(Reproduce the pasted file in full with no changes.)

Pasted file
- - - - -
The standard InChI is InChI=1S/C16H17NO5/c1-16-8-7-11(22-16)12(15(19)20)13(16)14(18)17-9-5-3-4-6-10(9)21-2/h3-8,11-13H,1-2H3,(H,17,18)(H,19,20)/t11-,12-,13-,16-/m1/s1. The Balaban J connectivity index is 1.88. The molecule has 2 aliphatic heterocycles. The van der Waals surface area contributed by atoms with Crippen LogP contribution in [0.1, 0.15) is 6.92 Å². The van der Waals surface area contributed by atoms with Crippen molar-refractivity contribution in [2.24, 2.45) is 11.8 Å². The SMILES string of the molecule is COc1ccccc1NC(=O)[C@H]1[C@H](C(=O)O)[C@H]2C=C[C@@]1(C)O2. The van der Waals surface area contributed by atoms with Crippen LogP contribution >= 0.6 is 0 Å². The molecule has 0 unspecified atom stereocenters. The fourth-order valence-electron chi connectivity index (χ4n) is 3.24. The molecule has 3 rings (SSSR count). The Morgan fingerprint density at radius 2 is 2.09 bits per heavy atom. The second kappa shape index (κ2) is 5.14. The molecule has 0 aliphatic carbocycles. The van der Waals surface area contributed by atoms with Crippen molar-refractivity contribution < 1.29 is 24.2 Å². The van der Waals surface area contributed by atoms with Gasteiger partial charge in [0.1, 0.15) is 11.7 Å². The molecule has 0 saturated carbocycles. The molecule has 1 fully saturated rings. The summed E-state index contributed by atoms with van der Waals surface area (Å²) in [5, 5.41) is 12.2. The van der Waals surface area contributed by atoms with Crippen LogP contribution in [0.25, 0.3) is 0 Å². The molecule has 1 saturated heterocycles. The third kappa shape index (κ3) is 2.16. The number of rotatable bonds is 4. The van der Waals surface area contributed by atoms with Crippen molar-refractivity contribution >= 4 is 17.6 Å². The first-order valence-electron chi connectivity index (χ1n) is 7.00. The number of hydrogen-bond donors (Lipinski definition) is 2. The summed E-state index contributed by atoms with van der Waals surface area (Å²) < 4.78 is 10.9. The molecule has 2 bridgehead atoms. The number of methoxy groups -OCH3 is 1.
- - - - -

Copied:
The standard InChI is InChI=1S/C16H17NO5/c1-16-8-7-11(22-16)12(15(19)20)13(16)14(18)17-9-5-3-4-6-10(9)21-2/h3-8,11-13H,1-2H3,(H,17,18)(H,19,20)/t11-,12-,13-,16-/m1/s1. The Balaban J connectivity index is 1.88. The molecule has 2 aliphatic heterocycles. The van der Waals surface area contributed by atoms with Crippen LogP contribution in [0.1, 0.15) is 6.92 Å². The van der Waals surface area contributed by atoms with Crippen molar-refractivity contribution in [2.24, 2.45) is 11.8 Å². The SMILES string of the molecule is COc1ccccc1NC(=O)[C@H]1[C@H](C(=O)O)[C@H]2C=C[C@@]1(C)O2. The van der Waals surface area contributed by atoms with Crippen LogP contribution >= 0.6 is 0 Å². The molecule has 0 unspecified atom stereocenters. The fourth-order valence-electron chi connectivity index (χ4n) is 3.24. The molecule has 3 rings (SSSR count). The Morgan fingerprint density at radius 2 is 2.09 bits per heavy atom. The second kappa shape index (κ2) is 5.14. The molecule has 0 aliphatic carbocycles. The van der Waals surface area contributed by atoms with Crippen molar-refractivity contribution < 1.29 is 24.2 Å². The van der Waals surface area contributed by atoms with Gasteiger partial charge in [0.1, 0.15) is 11.7 Å². The molecule has 0 saturated carbocycles. The molecule has 1 fully saturated rings. The summed E-state index contributed by atoms with van der Waals surface area (Å²) in [5, 5.41) is 12.2. The van der Waals surface area contributed by atoms with Crippen LogP contribution in [0.25, 0.3) is 0 Å². The molecule has 1 saturated heterocycles. The third kappa shape index (κ3) is 2.16. The number of rotatable bonds is 4. The van der Waals surface area contributed by atoms with Crippen molar-refractivity contribution >= 4 is 17.6 Å². The first-order valence-electron chi connectivity index (χ1n) is 7.00. The number of hydrogen-bond donors (Lipinski definition) is 2. The summed E-state index contributed by atoms with van der Waals surface area (Å²) < 4.78 is 10.9. The molecule has 2 bridgehead atoms. The number of methoxy groups -OCH3 is 1.